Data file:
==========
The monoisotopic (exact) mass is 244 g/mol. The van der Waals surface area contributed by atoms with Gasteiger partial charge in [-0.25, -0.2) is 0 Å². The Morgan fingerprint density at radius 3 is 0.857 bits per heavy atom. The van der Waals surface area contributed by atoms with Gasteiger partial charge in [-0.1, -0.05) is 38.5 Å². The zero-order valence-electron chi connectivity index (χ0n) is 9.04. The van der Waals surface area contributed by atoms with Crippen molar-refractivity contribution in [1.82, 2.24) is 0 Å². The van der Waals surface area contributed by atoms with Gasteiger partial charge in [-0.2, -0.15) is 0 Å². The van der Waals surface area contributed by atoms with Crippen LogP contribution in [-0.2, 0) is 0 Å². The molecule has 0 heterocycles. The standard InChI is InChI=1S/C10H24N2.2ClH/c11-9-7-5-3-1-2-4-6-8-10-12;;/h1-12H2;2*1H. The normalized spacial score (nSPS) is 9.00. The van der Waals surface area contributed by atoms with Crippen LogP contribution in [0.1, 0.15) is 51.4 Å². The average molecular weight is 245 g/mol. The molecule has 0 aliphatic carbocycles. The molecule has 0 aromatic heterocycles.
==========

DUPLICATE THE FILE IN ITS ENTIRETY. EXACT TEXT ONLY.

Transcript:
The monoisotopic (exact) mass is 244 g/mol. The van der Waals surface area contributed by atoms with Gasteiger partial charge in [-0.25, -0.2) is 0 Å². The Morgan fingerprint density at radius 3 is 0.857 bits per heavy atom. The van der Waals surface area contributed by atoms with Gasteiger partial charge in [-0.1, -0.05) is 38.5 Å². The zero-order valence-electron chi connectivity index (χ0n) is 9.04. The van der Waals surface area contributed by atoms with Crippen molar-refractivity contribution in [1.82, 2.24) is 0 Å². The van der Waals surface area contributed by atoms with Gasteiger partial charge in [-0.2, -0.15) is 0 Å². The van der Waals surface area contributed by atoms with Crippen LogP contribution in [-0.2, 0) is 0 Å². The molecule has 0 heterocycles. The standard InChI is InChI=1S/C10H24N2.2ClH/c11-9-7-5-3-1-2-4-6-8-10-12;;/h1-12H2;2*1H. The normalized spacial score (nSPS) is 9.00. The van der Waals surface area contributed by atoms with Crippen LogP contribution in [0.1, 0.15) is 51.4 Å². The average molecular weight is 245 g/mol. The molecule has 0 aliphatic carbocycles. The molecule has 0 aromatic heterocycles.